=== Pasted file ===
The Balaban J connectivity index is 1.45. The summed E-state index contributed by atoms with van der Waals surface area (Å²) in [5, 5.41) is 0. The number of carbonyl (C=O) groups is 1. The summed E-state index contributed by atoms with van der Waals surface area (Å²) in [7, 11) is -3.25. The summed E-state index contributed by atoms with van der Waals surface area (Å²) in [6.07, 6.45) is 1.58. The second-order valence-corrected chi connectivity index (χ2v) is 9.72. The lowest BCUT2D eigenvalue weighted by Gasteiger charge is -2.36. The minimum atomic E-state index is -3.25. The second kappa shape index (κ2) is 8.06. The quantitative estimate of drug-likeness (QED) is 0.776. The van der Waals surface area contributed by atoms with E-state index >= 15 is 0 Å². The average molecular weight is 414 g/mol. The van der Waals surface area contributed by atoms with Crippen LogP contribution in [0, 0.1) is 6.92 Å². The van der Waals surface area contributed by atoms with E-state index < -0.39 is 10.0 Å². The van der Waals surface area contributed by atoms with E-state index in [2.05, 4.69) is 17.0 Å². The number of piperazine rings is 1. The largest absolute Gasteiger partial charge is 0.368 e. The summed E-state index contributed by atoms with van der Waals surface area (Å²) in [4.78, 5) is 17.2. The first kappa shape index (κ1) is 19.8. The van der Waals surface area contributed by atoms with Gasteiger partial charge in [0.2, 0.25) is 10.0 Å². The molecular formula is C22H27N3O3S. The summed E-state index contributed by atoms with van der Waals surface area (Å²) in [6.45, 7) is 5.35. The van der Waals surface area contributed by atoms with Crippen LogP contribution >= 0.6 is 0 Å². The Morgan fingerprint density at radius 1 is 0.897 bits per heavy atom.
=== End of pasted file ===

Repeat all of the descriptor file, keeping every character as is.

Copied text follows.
The Balaban J connectivity index is 1.45. The summed E-state index contributed by atoms with van der Waals surface area (Å²) in [5, 5.41) is 0. The number of carbonyl (C=O) groups is 1. The summed E-state index contributed by atoms with van der Waals surface area (Å²) in [7, 11) is -3.25. The summed E-state index contributed by atoms with van der Waals surface area (Å²) in [6.07, 6.45) is 1.58. The second-order valence-corrected chi connectivity index (χ2v) is 9.72. The lowest BCUT2D eigenvalue weighted by Gasteiger charge is -2.36. The minimum atomic E-state index is -3.25. The second kappa shape index (κ2) is 8.06. The quantitative estimate of drug-likeness (QED) is 0.776. The van der Waals surface area contributed by atoms with E-state index >= 15 is 0 Å². The average molecular weight is 414 g/mol. The van der Waals surface area contributed by atoms with Crippen LogP contribution in [0, 0.1) is 6.92 Å². The van der Waals surface area contributed by atoms with E-state index < -0.39 is 10.0 Å². The van der Waals surface area contributed by atoms with E-state index in [2.05, 4.69) is 17.0 Å². The number of piperazine rings is 1. The largest absolute Gasteiger partial charge is 0.368 e. The summed E-state index contributed by atoms with van der Waals surface area (Å²) in [4.78, 5) is 17.2. The first kappa shape index (κ1) is 19.8. The van der Waals surface area contributed by atoms with Gasteiger partial charge in [0.2, 0.25) is 10.0 Å². The molecular formula is C22H27N3O3S. The summed E-state index contributed by atoms with van der Waals surface area (Å²) in [6.45, 7) is 5.35. The van der Waals surface area contributed by atoms with Crippen LogP contribution >= 0.6 is 0 Å². The Morgan fingerprint density at radius 1 is 0.897 bits per heavy atom.